Maundy Thursday | Part 4

    Thursday in Holy Week is most commonly referred to as Maundy Thursday. Why Maundy? Maundy is a shortened form of the Latin word mandatum, which means “command.” What command does Maundy Thursday refer to? In John 13:34, 35 we read “A new command I give you: Love one another. As I have loved you, so you must love one another. By this all men will know that you are my disciples, if you love one another.” On that Thursday before Good Friday Jesus celebrated a Passover meal with his disciples. The meal started with Jesus washing his disciples feet and his radical new interpretation of the Passover meal. The meal was briefly interrupted with Judas’ departure and according to Matthew 26:30 and Mark 14:26 ended with a song. Have you ever wondered what that last song was? We do have a fairly good idea.
  2. READ MARK 14:12-42; PSALM 116, 118
    Not only would celebrants at a Passover meal eat and drink and remember how the Lord delivered their ancestors out of Egypt – they would also sing. Psalm 113-118 is a collection of psalms known as the Egyptian Hallel. Before the meal started people would have sung the first two hymns and after the meal ended they would have sung the last four psalms. It would not be an understatement to say that these songs helped prepare Jesus to die. Here are a few truths from these psalms which would have encouraged Jesus as he sang. As I hope to prove singing can help us too.

a) Jesus praised the Lord– In Psalm 113:2 we read; Let the name of the LORD be praised, both now and forevermore. In Psalm 115:18 it is we who extol the LORD, both now and forevermore. Praise the LORD. Many people will only offer up praise to God either when things have gone well or the future prospects look rosy. Jesus knew that betrayal, rejection and death were in store for him. He still offered up praise to his Father. In Matt Redman’s song “Blessed be the name of the Lord” he gets the balance right. The first verse we can all sing heartily along with.
Blessed Be Your Name
In the land that is plentiful
Where Your streams of abundance flow
Blessed be Your name.
How many of us have learned to sing the closing verse
Blessed be Your name
On the road marked with suffering
Though there’s pain in the offering
Blessed be Your name

Jesus teaches us how.

b) Jesus knew that his death was not the end – It would not be long before Jesus
experienced the full horror of Psalm 116:3 the cords of death entangled me, the anguish of the grave came upon me; I was overcome by trouble and sorrow. Compare this verse to Mark 14:34 and notice the similarity of the language. Nevertheless by singing the Hallel Jesus affirmed his conviction that his death would not be the end. Jesus could sing Psalm 116:8, 9, 15 with renewed confidence; For you, O LORD, have delivered my soul from death, my eyes from tears, my feet from stumbling, that I may walk before the LORD in the land of the living . . . Precious in the sight of the LORD is the death of his saints. As Tim Keller says; God does, of course, allow his people, to die, but they are so precious to him that he will someday pay the ultimate price on the cross, so that our physical death will be just an entrance into a greater life (2 Corinthians 5:1-10). Singing Psalm 116 at that first Lord’s Supper reminded Jesus not only that his death was precious to his Father, but that it would not have the last word.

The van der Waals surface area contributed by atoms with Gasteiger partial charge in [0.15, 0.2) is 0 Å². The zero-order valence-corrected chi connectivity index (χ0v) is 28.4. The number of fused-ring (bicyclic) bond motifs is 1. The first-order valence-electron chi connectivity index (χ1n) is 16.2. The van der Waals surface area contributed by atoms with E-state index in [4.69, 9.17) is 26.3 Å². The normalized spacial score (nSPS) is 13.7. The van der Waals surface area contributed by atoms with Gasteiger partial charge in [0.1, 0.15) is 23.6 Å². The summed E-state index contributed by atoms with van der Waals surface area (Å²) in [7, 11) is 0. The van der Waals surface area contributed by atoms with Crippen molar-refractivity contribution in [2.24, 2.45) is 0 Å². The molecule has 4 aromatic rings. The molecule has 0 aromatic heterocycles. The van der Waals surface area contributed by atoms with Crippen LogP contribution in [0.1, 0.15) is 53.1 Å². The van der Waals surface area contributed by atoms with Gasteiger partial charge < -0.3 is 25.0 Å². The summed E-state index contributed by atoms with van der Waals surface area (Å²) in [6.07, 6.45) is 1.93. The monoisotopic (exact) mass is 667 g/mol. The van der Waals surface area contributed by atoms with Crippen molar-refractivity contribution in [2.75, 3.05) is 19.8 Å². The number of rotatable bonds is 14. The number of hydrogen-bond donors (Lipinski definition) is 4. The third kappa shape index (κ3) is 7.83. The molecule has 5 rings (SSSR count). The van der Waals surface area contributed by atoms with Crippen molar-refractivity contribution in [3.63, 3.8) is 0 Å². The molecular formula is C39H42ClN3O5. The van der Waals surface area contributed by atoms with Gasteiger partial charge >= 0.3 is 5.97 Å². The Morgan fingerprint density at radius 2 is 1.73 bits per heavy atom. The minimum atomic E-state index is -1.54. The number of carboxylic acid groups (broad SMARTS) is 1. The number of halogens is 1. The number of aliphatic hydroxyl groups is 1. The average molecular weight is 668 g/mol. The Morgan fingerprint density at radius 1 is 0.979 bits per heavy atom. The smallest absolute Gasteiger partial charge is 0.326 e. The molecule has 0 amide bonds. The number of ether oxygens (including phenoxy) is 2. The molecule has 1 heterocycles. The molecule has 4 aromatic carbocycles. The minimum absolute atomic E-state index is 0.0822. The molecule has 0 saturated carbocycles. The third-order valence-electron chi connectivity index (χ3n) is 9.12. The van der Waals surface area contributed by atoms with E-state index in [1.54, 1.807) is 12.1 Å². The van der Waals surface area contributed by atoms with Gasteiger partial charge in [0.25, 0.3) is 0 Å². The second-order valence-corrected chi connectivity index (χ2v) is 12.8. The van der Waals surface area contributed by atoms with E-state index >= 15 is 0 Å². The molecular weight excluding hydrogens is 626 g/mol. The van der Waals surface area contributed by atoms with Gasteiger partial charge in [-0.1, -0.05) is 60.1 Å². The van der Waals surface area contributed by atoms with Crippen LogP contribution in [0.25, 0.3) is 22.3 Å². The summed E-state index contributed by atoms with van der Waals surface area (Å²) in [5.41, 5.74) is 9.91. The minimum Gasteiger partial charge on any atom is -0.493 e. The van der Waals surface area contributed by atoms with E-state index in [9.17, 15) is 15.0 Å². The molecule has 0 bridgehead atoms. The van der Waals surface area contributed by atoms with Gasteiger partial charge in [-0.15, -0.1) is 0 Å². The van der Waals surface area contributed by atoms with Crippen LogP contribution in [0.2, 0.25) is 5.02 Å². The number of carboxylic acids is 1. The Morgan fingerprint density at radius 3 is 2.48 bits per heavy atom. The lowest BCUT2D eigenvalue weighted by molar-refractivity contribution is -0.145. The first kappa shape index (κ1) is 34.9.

c) Jesus Lifted the Cup of salvation – In Psalm 116:13, 14 we read; I will lift up the cup of salvation and call on the name of the LORD. I will fulfil my vows to the LORD in the presence of all his people. I will lift up the cup of salvation and call on the name of the Lord, I will pay my vows to the Lord in the presence of all his people. In Mark 14:23 Jesus took a cup and after giving thanks reminded his disciples that the cup represented his blood. In Gethsemane a few hours later in Mark 14:36 Jesus would ask his Father to remove the cup from him. We know that the cup represents the cup of God’s wrath (Psalm 75:8; Jeremiah 25:15, 16; Isaiah 51:17). Singing this hymns helped Jesus drain the cup to its dregs. We along with the Psalmist can drink the cup of salvation, but only because Jesus drank the cup of God’s wrath for us.

d) Jesus Embraced God’s Help – In Psalm 118:6-7 Jesus would have sung, the LORD is with me; I will not be afraid. What can man do to me? The LORD is with me; he is my helper. I will look in triumph on my enemies. This would have reminded him that since God was with him he need not fear man (mocking priests, brutal soldiers or a cowardly governor). They can inflict pain but they cannot frustrate God’s plans.

e) Jesus affirmed his mission – We have still not answered the question – what
was the hymn Jesus sang with his disciples in Mark 14:26 before going out to the Mount of Olives. We know how Psalm 118 has repeatedly cropped up in this last week of Jesus’ life. When he triumphantly entered Jerusalem the cry of the crowds was Psalm 118:26; Blessed is he who comes in the name of the LORD. When he explained to the Pharisees the parable of the tenants and the danger for them of not responding correctly to him Jesus quoted Psalm 118:22, 23 The stone the builders rejected has become the capstone; the LORD has done this, and it is marvellous in our eyes. Tucked between these two references in vrs 24 is a very familiar verse; this is the day the LORD has made; let us rejoice and be glad in it. Might this thought, so helpfully put to that old chorus have been the last refrain that Jesus sang before leaving with his disciples? Jesus was the Lamb slain from before the foundation of the earth (Revelations 13:8). According to Hebrews 10:5-7 this was the goal of Jesus’ entire mission.